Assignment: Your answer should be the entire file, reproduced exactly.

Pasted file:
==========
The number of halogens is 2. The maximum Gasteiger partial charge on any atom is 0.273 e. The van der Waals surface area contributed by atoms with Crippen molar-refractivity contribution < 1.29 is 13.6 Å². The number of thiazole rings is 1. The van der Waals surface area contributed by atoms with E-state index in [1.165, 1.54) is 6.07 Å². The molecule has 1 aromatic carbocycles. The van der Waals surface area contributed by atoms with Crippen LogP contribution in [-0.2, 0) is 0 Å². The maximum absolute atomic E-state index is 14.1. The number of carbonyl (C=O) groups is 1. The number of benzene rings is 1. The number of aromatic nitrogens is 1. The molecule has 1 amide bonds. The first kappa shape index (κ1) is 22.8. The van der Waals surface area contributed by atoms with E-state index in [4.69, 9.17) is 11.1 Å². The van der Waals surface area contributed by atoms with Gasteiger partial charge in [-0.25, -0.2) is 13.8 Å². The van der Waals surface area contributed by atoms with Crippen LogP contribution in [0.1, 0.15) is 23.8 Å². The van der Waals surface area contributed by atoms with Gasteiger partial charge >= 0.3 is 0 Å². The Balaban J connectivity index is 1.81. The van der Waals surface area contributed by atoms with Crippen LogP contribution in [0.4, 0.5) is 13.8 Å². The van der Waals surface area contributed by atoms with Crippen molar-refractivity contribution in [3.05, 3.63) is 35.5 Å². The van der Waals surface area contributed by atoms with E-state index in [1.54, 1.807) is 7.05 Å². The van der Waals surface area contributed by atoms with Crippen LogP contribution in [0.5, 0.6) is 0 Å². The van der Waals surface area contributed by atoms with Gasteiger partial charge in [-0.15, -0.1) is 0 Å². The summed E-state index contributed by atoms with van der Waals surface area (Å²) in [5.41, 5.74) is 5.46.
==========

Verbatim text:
The number of halogens is 2. The maximum Gasteiger partial charge on any atom is 0.273 e. The van der Waals surface area contributed by atoms with Crippen molar-refractivity contribution < 1.29 is 13.6 Å². The number of thiazole rings is 1. The van der Waals surface area contributed by atoms with E-state index in [1.165, 1.54) is 6.07 Å². The molecule has 1 aromatic carbocycles. The van der Waals surface area contributed by atoms with Crippen LogP contribution in [-0.2, 0) is 0 Å². The maximum absolute atomic E-state index is 14.1. The number of carbonyl (C=O) groups is 1. The number of benzene rings is 1. The number of aromatic nitrogens is 1. The molecule has 1 amide bonds. The first kappa shape index (κ1) is 22.8. The van der Waals surface area contributed by atoms with E-state index in [4.69, 9.17) is 11.1 Å². The van der Waals surface area contributed by atoms with Gasteiger partial charge in [-0.25, -0.2) is 13.8 Å². The van der Waals surface area contributed by atoms with Crippen LogP contribution in [0.1, 0.15) is 23.8 Å². The van der Waals surface area contributed by atoms with Gasteiger partial charge >= 0.3 is 0 Å². The Balaban J connectivity index is 1.81. The van der Waals surface area contributed by atoms with Crippen LogP contribution in [0.4, 0.5) is 13.8 Å². The van der Waals surface area contributed by atoms with Crippen molar-refractivity contribution in [3.05, 3.63) is 35.5 Å². The van der Waals surface area contributed by atoms with E-state index in [1.54, 1.807) is 7.05 Å². The van der Waals surface area contributed by atoms with Crippen LogP contribution in [0.5, 0.6) is 0 Å². The van der Waals surface area contributed by atoms with Gasteiger partial charge in [-0.15, -0.1) is 0 Å². The summed E-state index contributed by atoms with van der Waals surface area (Å²) in [5.41, 5.74) is 5.46.